Mostly whimsical reflections on life
Political interference in foreign policy is nothing new in American history. Despite an unspoken maxim of a nation united in dealing with foreign countries, U.S. history is replete with examples of political self-dealing.
The latest examples:
There are more examples. Presidential candidate Richard Nixon sent a private message to South Vietnamese leaders that caused them to pull out of peace talks engineered by President Lyndon Johnson with the North Vietnamese. A peace treaty may have salvaged the candidacy of Hubert Humphrey. Disintegration of the peace talks doomed his chances.
There appears to have been communication between the Ronald Reagan presidential political camp and Islamic revolutionary leaders in Tehran who held hostages and further soured public opinion about President Carter. After Carter’s defeat by Reagan, the prisoners were released.
Mark Perry, writing in Politico Magazine, says political intrigue in foreign policy dates back to George Washington’s presidency. Bedeviled by political squabbling between pro-French Thomas Jefferson and pro-English Alexander Hamilton, Washington warned in his famous farewell address against “a passionate attachment of one Nation for another.” In understated fashion, the Father of America said such an attachment “produces a variety of evils.”
The genesis of Washington’s warning, Perry explains, was political stumping by French Ambassador Edmund Genet, who landed in Charleston and proceeded to Philadelphia as “Citizen Genet” seeking as he went to curry American support for France in its war against England.
Not surprisingly, Washington gave Genet a cool reception when he arrived. Perry says that prompted Genet to outfit a captured British ship as a French privateer, which violated U.S. neutrality in the conflict, further infuriating Washington.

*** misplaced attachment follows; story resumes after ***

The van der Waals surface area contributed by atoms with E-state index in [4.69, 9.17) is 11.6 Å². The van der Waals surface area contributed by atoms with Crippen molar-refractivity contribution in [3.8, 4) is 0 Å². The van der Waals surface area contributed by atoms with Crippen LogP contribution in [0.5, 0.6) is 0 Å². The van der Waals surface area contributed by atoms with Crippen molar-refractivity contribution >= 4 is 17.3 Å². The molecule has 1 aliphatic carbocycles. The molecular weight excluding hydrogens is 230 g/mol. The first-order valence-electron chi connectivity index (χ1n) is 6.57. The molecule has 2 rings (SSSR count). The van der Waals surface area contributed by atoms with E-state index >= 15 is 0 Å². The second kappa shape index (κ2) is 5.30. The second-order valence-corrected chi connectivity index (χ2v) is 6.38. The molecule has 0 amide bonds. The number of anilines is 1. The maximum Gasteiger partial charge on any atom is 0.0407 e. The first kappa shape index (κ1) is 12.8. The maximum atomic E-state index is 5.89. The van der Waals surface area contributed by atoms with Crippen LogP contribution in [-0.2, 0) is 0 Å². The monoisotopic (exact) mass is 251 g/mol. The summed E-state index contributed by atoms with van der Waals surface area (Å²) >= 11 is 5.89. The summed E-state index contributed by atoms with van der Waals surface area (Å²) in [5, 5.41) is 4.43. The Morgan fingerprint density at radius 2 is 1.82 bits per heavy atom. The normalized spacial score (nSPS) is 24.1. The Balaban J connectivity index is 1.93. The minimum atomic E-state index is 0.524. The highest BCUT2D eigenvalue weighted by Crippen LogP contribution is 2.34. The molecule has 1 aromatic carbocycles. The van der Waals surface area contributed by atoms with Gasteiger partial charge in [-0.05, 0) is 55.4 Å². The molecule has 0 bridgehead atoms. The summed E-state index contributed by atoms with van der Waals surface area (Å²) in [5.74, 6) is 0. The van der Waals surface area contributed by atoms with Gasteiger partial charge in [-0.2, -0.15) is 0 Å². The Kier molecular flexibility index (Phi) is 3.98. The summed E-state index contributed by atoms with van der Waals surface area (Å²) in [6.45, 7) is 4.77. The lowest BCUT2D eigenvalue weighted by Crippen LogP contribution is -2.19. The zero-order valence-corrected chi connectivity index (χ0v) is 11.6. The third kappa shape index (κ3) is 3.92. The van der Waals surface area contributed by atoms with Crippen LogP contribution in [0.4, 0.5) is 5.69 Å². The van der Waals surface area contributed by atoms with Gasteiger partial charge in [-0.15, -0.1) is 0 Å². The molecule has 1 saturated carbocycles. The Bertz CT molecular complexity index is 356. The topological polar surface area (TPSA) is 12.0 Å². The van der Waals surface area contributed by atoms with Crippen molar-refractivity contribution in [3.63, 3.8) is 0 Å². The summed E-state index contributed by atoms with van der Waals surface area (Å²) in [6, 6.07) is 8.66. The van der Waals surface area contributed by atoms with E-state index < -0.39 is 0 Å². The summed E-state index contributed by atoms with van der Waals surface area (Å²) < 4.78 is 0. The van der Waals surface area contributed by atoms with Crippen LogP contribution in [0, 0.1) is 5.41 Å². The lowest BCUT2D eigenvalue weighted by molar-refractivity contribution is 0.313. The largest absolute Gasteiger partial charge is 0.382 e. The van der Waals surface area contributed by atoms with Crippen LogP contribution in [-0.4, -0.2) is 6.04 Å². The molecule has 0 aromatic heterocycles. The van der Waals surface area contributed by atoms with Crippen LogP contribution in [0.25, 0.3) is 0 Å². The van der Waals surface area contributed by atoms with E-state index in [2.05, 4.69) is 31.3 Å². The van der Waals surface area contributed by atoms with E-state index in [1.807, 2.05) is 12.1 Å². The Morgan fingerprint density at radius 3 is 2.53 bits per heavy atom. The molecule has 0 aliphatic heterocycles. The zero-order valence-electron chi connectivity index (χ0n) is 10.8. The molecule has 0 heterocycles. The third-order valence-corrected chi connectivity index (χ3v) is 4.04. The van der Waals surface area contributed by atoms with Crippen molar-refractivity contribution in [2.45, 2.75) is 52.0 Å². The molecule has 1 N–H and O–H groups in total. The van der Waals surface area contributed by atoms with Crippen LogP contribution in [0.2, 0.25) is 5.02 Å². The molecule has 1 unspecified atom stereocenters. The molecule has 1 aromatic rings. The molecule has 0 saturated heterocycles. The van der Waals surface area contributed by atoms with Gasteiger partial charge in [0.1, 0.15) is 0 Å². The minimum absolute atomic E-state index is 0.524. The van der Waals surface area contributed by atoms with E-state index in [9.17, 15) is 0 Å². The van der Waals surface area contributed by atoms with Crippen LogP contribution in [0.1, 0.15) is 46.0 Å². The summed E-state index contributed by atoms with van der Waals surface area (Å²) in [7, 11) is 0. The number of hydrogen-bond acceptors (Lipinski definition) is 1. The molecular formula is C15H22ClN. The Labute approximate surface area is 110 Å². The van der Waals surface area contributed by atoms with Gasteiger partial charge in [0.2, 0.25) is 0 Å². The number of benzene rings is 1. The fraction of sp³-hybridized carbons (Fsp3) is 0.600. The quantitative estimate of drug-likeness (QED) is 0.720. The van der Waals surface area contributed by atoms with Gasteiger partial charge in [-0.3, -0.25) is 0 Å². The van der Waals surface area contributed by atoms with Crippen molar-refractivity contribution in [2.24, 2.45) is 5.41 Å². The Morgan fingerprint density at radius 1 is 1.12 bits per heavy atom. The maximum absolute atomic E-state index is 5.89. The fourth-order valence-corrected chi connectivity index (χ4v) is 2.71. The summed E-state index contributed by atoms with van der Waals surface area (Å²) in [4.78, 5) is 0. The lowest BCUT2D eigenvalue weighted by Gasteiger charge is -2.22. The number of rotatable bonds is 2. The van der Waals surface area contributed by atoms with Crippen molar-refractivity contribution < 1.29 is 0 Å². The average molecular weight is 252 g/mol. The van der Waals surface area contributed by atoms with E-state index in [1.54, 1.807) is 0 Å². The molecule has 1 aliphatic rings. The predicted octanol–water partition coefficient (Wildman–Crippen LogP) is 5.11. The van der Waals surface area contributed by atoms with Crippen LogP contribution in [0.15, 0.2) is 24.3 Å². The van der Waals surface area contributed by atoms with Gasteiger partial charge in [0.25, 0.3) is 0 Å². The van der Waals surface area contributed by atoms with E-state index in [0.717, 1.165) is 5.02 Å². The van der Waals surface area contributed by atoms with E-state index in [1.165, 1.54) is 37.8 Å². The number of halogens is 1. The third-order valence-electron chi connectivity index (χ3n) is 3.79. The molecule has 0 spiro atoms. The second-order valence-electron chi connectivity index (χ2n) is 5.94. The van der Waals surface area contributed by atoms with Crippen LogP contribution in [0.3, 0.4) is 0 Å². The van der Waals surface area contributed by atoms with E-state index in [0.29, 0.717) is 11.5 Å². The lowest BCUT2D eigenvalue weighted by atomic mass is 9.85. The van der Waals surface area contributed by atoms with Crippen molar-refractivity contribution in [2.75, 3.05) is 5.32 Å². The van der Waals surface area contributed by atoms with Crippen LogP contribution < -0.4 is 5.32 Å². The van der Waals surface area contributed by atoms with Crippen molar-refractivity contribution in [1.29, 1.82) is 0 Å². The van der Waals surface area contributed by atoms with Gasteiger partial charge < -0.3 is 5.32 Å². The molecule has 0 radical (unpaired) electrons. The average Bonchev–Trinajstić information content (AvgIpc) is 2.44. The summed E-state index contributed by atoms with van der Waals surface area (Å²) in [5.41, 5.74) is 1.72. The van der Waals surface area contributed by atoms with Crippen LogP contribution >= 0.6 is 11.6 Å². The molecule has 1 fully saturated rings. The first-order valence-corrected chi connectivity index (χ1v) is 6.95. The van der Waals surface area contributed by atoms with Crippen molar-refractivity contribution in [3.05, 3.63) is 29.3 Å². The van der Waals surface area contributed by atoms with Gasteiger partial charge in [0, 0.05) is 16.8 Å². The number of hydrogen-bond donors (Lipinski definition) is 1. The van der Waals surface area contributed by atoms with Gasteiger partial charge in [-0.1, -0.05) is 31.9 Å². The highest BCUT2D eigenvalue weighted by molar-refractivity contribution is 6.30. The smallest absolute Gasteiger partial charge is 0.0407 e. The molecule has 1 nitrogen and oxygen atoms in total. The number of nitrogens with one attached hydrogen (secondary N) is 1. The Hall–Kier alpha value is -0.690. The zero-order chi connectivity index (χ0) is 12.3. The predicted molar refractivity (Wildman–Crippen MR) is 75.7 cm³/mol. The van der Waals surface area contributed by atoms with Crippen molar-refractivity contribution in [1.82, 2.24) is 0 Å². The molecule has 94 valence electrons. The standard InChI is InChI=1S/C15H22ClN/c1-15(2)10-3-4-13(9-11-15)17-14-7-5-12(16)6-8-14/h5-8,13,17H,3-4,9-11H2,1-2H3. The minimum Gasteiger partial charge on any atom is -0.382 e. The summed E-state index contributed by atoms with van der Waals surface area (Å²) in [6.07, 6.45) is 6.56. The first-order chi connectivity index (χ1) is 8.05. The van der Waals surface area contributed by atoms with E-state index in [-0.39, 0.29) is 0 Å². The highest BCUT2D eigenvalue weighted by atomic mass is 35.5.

The similarity between the stumping Genet and Netanyahu addressing Congress may have caused North Dakota Senator John Hoeven, a Republican, to read Washington’s farewell address into the Congressional Record on the former President’s birthday. Maybe he didn’t fully grasp what he read because a few days later Hoeven was one of the senators who signed the letter to Iran’s Islamic leaders.
It is worth adding a footnote that Washington’s farewell address was heavily influenced, if not actually written, by Hamilton and James Madison, Jefferson’s alter ego. The result was a dispassionate and dignified speech that stated a clear political principle that soared above the political fray of factions.
Internal debate on foreign policy is healthy and necessary to chart a course for the country. Obama staked out a clear departure from the George W. Bush presidency. Events have conspired for Obama to tack closer to Bush’s strategy than he may have wished, but he offered a choice to Americans and they took it.
The wide-open 2016 presidential election should feature a full-scale debate on foreign policy as the United States attempts to find the right balance of interests in the intrigue-filled Middle East and in dealing with a pugnacious Russia, a hard-charging China and a faltering European Union. America has emerging interests in Africa, still-scarred relationships in Latin America and a festering border issue with Mexico. And we must navigate in a world of proliferating nuclear capabilities.
Voter ability to weigh nuanced arguments on foreign policy may be limited, but they still deserve a robust, principled debate on the choices we have. Even if voters as a whole are unable to divine the best policy choice, they are able to determine and choose policies and candidates who argue for the national interest, rather than for factional or political gain.
The politically motivated Netanyahu invitation and the patronizing letter to Iranian leaders are a discouraging start for the looming campaign.